Context of the Callisto myth
Stories that survive the ages must matter. Find out why.
The whole story of Callisto is really all just one big whopping explanation of the origins of the constellations, Ursa Major and Ursa Minor (a.k.a. Great Bear and Lesser Bear). Kind of a convoluted story to get there, huh? The Greeks looked up in the sky, saw a cluster of stars that kind of reminded them of some bears, and then somebody was like, "Ah, dude, I bet I know where they came from." Thousands of years later, we're sitting here thinking about that story—crazy.
That tale of Callisto's seduction by Zeus and her subsequent transformations into a bear and then a constellation has been around for a super long time. In fact, it was around even before people bothered to write stories down at all. Eventually, though, some famous poets took a stab a telling the tale on paper—er, papyrus? One of the earliest versions that we know about was a tragedy by Aeschylus called Callisto, but unfortunately it's been lost. The most complete versions that we still have today are in Hesiod's Astronomica and Ovid's Metamorphoses.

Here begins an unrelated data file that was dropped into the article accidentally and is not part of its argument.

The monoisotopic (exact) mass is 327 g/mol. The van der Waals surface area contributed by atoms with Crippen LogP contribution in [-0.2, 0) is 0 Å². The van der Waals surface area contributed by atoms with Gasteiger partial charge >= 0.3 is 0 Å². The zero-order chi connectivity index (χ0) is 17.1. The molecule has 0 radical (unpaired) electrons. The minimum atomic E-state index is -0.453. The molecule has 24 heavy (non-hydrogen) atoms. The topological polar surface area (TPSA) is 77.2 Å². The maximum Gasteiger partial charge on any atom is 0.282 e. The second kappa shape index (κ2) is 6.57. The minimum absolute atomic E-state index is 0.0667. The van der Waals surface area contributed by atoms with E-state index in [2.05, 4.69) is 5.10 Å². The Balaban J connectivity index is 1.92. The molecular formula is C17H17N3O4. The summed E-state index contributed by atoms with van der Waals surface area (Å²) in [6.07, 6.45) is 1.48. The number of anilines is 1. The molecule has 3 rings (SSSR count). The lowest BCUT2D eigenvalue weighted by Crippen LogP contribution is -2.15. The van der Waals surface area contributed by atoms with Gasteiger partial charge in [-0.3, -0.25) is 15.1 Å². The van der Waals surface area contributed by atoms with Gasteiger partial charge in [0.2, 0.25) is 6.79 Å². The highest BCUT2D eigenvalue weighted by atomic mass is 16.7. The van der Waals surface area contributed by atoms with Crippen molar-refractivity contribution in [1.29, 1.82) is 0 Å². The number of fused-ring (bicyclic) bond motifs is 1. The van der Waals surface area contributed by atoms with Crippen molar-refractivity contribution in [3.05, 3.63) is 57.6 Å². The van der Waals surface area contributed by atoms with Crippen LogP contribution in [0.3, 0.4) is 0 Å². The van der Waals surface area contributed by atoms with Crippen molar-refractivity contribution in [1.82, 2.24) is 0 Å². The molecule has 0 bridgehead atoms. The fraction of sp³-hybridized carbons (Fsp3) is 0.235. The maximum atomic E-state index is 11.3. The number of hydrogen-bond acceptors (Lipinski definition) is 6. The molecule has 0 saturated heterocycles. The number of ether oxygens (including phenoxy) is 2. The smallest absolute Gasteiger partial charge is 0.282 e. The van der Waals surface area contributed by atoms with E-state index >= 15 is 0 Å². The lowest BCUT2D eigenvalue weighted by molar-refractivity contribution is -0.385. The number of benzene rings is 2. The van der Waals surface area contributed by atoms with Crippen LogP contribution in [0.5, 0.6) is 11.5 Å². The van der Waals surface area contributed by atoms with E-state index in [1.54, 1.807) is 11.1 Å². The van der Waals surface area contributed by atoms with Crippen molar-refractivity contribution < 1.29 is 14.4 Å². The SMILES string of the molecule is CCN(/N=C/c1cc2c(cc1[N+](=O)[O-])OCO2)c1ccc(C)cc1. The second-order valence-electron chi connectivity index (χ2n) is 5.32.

Unfortunately, nobody's ever bothered to make a movie or TV show about Callisto's downfall. (At least not that we know of.) Seriously, TV-movie people, don't you see how juicy this story is? Regardless, Callisto's name has been borrowed for some other popular characters, though. One of Xena's worst enemies was named Callisto on Xena: Warrior Princess, and there's a tough-as-nails mutant named Callisto in the world of X-Men. Would Callisto be proud of her no-joke namesakes? We say, yes. Yes, indeed.